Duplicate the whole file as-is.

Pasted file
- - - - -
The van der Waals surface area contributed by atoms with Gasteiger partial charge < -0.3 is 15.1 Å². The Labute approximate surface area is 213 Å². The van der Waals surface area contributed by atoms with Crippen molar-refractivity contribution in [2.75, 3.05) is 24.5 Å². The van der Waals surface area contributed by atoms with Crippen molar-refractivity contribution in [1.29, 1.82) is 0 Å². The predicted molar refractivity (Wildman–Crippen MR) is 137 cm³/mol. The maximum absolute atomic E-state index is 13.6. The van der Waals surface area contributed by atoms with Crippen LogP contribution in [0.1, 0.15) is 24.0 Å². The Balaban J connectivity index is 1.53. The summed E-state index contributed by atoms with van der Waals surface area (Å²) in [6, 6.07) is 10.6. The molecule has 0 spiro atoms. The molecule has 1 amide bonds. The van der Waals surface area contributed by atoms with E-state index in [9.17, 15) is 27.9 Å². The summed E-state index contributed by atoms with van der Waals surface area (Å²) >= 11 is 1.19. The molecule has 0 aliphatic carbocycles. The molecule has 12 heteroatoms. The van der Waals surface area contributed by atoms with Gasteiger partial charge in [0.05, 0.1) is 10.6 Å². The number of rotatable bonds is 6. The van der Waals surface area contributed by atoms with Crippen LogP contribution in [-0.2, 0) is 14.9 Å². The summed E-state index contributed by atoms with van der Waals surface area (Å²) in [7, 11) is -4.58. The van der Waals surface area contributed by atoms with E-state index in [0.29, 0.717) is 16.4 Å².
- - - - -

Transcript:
The van der Waals surface area contributed by atoms with Gasteiger partial charge < -0.3 is 15.1 Å². The Labute approximate surface area is 213 Å². The van der Waals surface area contributed by atoms with Crippen molar-refractivity contribution in [2.75, 3.05) is 24.5 Å². The van der Waals surface area contributed by atoms with Crippen molar-refractivity contribution in [1.29, 1.82) is 0 Å². The predicted molar refractivity (Wildman–Crippen MR) is 137 cm³/mol. The maximum absolute atomic E-state index is 13.6. The van der Waals surface area contributed by atoms with Crippen LogP contribution in [0.1, 0.15) is 24.0 Å². The Balaban J connectivity index is 1.53. The summed E-state index contributed by atoms with van der Waals surface area (Å²) in [6, 6.07) is 10.6. The molecule has 0 spiro atoms. The molecule has 1 amide bonds. The van der Waals surface area contributed by atoms with E-state index in [9.17, 15) is 27.9 Å². The summed E-state index contributed by atoms with van der Waals surface area (Å²) >= 11 is 1.19. The molecule has 0 aliphatic carbocycles. The molecule has 12 heteroatoms. The van der Waals surface area contributed by atoms with Gasteiger partial charge in [0.05, 0.1) is 10.6 Å². The number of rotatable bonds is 6. The van der Waals surface area contributed by atoms with Crippen LogP contribution in [-0.2, 0) is 14.9 Å². The summed E-state index contributed by atoms with van der Waals surface area (Å²) in [7, 11) is -4.58. The van der Waals surface area contributed by atoms with E-state index in [0.29, 0.717) is 16.4 Å².